Spotlight and Siri’s sibling rivalry 

When first introduced with Mac OS X Tiger, Spotlight offered fast and accurate file and metadata searching on the Mac.

Spotlight made the jump to the iPhone with iPhone OS 3, giving users a quick way to find apps, contacts, emails, events and music.

Today, things are messier. Spotlight is still mostly about search and Siri is still mostly about being a helpful digital assistant, but the lines are more blurred then ever.

Right below Spotlight’s text search are Siri’s “proactive” recommendations for apps and contacts.

Spotlight can open apps and search their content; Siri can open apps, but can’t see into them or control them. Both can search the web.

You can only talk to Siri, while Spotlight requires keyboard entry or dictation. Many have voiced hope that Apple will give users a way to text with Siri, which would further muddy the waters between the two services.

It feels like Spotlight has already become a subset of what Siri is. The only place the word “Spotlight” even appears on iOS is in the Settings app. Even on Apple’s own site, “Search” seems to be a part of Siri’s domain.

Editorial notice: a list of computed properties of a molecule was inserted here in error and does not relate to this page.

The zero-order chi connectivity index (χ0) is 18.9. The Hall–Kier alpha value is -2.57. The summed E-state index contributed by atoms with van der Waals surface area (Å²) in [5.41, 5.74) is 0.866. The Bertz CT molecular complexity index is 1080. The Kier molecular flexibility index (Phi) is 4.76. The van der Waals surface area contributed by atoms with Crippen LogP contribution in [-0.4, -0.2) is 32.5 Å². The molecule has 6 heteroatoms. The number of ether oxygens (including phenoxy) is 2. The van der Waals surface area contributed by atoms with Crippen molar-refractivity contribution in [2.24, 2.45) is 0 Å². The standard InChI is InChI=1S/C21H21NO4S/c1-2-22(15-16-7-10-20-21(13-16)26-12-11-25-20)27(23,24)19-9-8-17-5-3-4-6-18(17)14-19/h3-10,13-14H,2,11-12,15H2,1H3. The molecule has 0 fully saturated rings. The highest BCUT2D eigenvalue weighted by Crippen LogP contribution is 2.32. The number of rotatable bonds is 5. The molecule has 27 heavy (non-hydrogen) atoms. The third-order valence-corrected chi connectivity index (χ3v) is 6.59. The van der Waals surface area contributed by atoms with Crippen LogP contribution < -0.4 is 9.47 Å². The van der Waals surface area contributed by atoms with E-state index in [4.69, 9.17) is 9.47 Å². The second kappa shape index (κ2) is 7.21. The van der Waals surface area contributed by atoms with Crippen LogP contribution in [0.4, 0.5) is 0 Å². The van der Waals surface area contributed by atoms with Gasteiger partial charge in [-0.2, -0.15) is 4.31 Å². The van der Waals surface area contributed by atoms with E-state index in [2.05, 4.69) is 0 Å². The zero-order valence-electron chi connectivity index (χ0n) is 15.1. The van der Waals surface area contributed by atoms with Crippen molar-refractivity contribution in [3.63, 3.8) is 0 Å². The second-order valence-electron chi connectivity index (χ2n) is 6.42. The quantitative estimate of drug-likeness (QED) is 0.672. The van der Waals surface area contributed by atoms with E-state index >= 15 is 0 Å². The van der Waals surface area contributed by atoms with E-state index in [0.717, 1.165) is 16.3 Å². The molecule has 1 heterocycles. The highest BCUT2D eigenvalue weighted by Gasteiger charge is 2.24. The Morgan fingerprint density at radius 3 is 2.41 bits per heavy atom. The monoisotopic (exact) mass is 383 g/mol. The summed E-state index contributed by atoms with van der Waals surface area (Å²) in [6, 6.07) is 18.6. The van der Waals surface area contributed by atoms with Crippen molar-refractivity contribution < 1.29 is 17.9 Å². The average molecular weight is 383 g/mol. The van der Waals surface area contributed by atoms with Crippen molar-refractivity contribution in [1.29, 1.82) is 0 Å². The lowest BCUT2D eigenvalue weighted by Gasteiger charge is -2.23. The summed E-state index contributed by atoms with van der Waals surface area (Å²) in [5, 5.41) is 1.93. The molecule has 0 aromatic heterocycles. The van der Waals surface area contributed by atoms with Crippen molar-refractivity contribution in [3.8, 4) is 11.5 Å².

Google Now, Alexa and Cortana have all removed the boundaries between what information is local and what’s not. Apple’s not quite there with iOS 9, but I think iOS 10 could push it to the next level. Why maintain two services, with overlapping and somewhat confusing feature sets, when a single, unified experience could get the job done?

Siri’s brand can extend past what happens if you hold down the home button; it can encompass any digital assistant or search functionality that takes place in apps, at the OS level or on the open web.